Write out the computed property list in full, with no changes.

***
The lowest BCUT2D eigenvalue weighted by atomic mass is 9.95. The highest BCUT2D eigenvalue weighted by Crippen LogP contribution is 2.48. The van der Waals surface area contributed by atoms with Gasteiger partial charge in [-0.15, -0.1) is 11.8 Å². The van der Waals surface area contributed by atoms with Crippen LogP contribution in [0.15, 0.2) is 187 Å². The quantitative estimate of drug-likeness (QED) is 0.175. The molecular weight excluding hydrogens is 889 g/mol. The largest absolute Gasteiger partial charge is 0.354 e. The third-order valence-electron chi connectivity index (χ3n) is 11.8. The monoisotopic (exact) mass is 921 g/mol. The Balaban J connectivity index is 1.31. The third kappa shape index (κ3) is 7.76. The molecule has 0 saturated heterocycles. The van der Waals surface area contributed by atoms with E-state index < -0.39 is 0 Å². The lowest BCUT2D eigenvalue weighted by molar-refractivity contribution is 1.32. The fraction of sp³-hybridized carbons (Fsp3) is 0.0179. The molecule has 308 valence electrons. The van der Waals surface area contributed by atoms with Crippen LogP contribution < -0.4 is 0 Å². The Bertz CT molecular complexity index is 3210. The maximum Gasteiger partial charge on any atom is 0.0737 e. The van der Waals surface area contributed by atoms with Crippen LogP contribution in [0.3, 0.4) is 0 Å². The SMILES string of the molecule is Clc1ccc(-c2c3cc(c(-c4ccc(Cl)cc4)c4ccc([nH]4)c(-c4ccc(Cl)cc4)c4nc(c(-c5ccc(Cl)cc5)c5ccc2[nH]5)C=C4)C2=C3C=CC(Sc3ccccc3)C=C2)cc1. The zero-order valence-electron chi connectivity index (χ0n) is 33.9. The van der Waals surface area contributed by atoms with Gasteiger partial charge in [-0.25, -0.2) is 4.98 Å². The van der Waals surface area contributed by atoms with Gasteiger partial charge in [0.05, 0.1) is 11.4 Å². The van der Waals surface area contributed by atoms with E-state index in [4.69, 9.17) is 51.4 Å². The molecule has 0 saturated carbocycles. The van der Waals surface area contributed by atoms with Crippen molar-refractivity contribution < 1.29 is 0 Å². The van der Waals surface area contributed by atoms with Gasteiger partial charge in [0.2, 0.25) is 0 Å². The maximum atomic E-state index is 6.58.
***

The lowest BCUT2D eigenvalue weighted by atomic mass is 9.95. The highest BCUT2D eigenvalue weighted by Crippen LogP contribution is 2.48. The van der Waals surface area contributed by atoms with Gasteiger partial charge in [-0.15, -0.1) is 11.8 Å². The van der Waals surface area contributed by atoms with Crippen LogP contribution in [0.15, 0.2) is 187 Å². The quantitative estimate of drug-likeness (QED) is 0.175. The molecular weight excluding hydrogens is 889 g/mol. The largest absolute Gasteiger partial charge is 0.354 e. The third-order valence-electron chi connectivity index (χ3n) is 11.8. The monoisotopic (exact) mass is 921 g/mol. The Balaban J connectivity index is 1.31. The third kappa shape index (κ3) is 7.76. The molecule has 0 saturated heterocycles. The van der Waals surface area contributed by atoms with E-state index < -0.39 is 0 Å². The lowest BCUT2D eigenvalue weighted by molar-refractivity contribution is 1.32. The fraction of sp³-hybridized carbons (Fsp3) is 0.0179. The molecule has 308 valence electrons. The van der Waals surface area contributed by atoms with Crippen LogP contribution < -0.4 is 0 Å². The Bertz CT molecular complexity index is 3210. The maximum Gasteiger partial charge on any atom is 0.0737 e. The van der Waals surface area contributed by atoms with Crippen LogP contribution in [0.3, 0.4) is 0 Å². The SMILES string of the molecule is Clc1ccc(-c2c3cc(c(-c4ccc(Cl)cc4)c4ccc([nH]4)c(-c4ccc(Cl)cc4)c4nc(c(-c5ccc(Cl)cc5)c5ccc2[nH]5)C=C4)C2=C3C=CC(Sc3ccccc3)C=C2)cc1. The zero-order valence-electron chi connectivity index (χ0n) is 33.9. The van der Waals surface area contributed by atoms with Gasteiger partial charge in [-0.25, -0.2) is 4.98 Å². The van der Waals surface area contributed by atoms with Gasteiger partial charge in [0.05, 0.1) is 11.4 Å². The van der Waals surface area contributed by atoms with E-state index in [4.69, 9.17) is 51.4 Å². The molecule has 0 saturated carbocycles. The van der Waals surface area contributed by atoms with Crippen molar-refractivity contribution < 1.29 is 0 Å². The van der Waals surface area contributed by atoms with Gasteiger partial charge in [0.2, 0.25) is 0 Å². The maximum atomic E-state index is 6.58.